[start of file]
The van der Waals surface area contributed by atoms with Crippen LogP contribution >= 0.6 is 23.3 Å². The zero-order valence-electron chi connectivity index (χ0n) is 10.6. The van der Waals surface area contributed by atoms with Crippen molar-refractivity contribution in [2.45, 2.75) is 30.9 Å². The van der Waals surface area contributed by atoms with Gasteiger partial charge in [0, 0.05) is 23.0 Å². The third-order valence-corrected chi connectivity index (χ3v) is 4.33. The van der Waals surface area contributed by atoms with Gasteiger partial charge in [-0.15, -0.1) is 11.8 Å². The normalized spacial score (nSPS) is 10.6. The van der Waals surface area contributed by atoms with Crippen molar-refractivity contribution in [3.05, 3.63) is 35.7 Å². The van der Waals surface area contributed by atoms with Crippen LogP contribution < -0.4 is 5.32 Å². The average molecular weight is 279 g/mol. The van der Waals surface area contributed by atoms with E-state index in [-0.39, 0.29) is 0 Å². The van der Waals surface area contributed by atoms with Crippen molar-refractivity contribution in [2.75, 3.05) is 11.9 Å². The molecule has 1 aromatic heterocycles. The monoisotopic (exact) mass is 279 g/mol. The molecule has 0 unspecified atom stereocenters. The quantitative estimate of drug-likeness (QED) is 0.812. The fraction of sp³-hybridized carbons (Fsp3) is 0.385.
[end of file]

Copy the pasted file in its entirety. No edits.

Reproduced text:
The van der Waals surface area contributed by atoms with Crippen LogP contribution >= 0.6 is 23.3 Å². The zero-order valence-electron chi connectivity index (χ0n) is 10.6. The van der Waals surface area contributed by atoms with Crippen molar-refractivity contribution in [2.45, 2.75) is 30.9 Å². The van der Waals surface area contributed by atoms with Gasteiger partial charge in [0, 0.05) is 23.0 Å². The third-order valence-corrected chi connectivity index (χ3v) is 4.33. The van der Waals surface area contributed by atoms with Gasteiger partial charge in [-0.15, -0.1) is 11.8 Å². The normalized spacial score (nSPS) is 10.6. The van der Waals surface area contributed by atoms with Crippen molar-refractivity contribution in [3.05, 3.63) is 35.7 Å². The van der Waals surface area contributed by atoms with Crippen LogP contribution < -0.4 is 5.32 Å². The average molecular weight is 279 g/mol. The van der Waals surface area contributed by atoms with E-state index in [-0.39, 0.29) is 0 Å². The van der Waals surface area contributed by atoms with Crippen molar-refractivity contribution in [2.75, 3.05) is 11.9 Å². The molecule has 1 aromatic heterocycles. The monoisotopic (exact) mass is 279 g/mol. The molecule has 0 unspecified atom stereocenters. The quantitative estimate of drug-likeness (QED) is 0.812. The fraction of sp³-hybridized carbons (Fsp3) is 0.385.